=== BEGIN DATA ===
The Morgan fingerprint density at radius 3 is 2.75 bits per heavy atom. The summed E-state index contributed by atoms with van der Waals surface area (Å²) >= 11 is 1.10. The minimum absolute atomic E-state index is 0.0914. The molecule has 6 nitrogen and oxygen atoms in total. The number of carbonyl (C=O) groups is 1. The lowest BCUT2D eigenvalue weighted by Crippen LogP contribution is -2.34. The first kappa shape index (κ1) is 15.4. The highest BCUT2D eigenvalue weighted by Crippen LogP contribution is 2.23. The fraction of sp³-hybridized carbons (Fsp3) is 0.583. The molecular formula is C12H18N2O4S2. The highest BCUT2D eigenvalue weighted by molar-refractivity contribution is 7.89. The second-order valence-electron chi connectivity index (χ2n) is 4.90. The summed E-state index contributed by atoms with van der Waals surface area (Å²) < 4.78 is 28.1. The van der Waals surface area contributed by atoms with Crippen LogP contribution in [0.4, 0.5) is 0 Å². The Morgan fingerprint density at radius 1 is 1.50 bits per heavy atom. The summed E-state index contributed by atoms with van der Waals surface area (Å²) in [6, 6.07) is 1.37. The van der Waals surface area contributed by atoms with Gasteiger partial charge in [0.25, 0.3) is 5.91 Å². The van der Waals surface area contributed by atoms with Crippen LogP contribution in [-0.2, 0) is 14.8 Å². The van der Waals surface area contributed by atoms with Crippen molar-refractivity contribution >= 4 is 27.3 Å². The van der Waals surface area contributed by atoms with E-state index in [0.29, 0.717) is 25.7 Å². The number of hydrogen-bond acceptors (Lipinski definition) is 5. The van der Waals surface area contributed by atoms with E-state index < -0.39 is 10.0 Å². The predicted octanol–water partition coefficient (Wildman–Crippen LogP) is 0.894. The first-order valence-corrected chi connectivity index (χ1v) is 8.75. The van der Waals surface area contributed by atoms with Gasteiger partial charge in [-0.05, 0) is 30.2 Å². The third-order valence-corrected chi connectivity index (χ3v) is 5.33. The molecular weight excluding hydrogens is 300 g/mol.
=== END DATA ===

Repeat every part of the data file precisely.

The Morgan fingerprint density at radius 3 is 2.75 bits per heavy atom. The summed E-state index contributed by atoms with van der Waals surface area (Å²) >= 11 is 1.10. The minimum absolute atomic E-state index is 0.0914. The molecule has 6 nitrogen and oxygen atoms in total. The number of carbonyl (C=O) groups is 1. The lowest BCUT2D eigenvalue weighted by Crippen LogP contribution is -2.34. The first kappa shape index (κ1) is 15.4. The highest BCUT2D eigenvalue weighted by Crippen LogP contribution is 2.23. The fraction of sp³-hybridized carbons (Fsp3) is 0.583. The molecular formula is C12H18N2O4S2. The highest BCUT2D eigenvalue weighted by molar-refractivity contribution is 7.89. The second-order valence-electron chi connectivity index (χ2n) is 4.90. The summed E-state index contributed by atoms with van der Waals surface area (Å²) < 4.78 is 28.1. The van der Waals surface area contributed by atoms with Crippen LogP contribution in [0.4, 0.5) is 0 Å². The Morgan fingerprint density at radius 1 is 1.50 bits per heavy atom. The summed E-state index contributed by atoms with van der Waals surface area (Å²) in [6, 6.07) is 1.37. The van der Waals surface area contributed by atoms with Gasteiger partial charge in [0.25, 0.3) is 5.91 Å². The van der Waals surface area contributed by atoms with Crippen LogP contribution in [-0.2, 0) is 14.8 Å². The van der Waals surface area contributed by atoms with Crippen molar-refractivity contribution >= 4 is 27.3 Å². The van der Waals surface area contributed by atoms with E-state index in [0.29, 0.717) is 25.7 Å². The number of hydrogen-bond acceptors (Lipinski definition) is 5. The van der Waals surface area contributed by atoms with E-state index < -0.39 is 10.0 Å². The predicted octanol–water partition coefficient (Wildman–Crippen LogP) is 0.894. The first-order valence-corrected chi connectivity index (χ1v) is 8.75. The van der Waals surface area contributed by atoms with Gasteiger partial charge in [-0.05, 0) is 30.2 Å². The third-order valence-corrected chi connectivity index (χ3v) is 5.33. The molecular weight excluding hydrogens is 300 g/mol.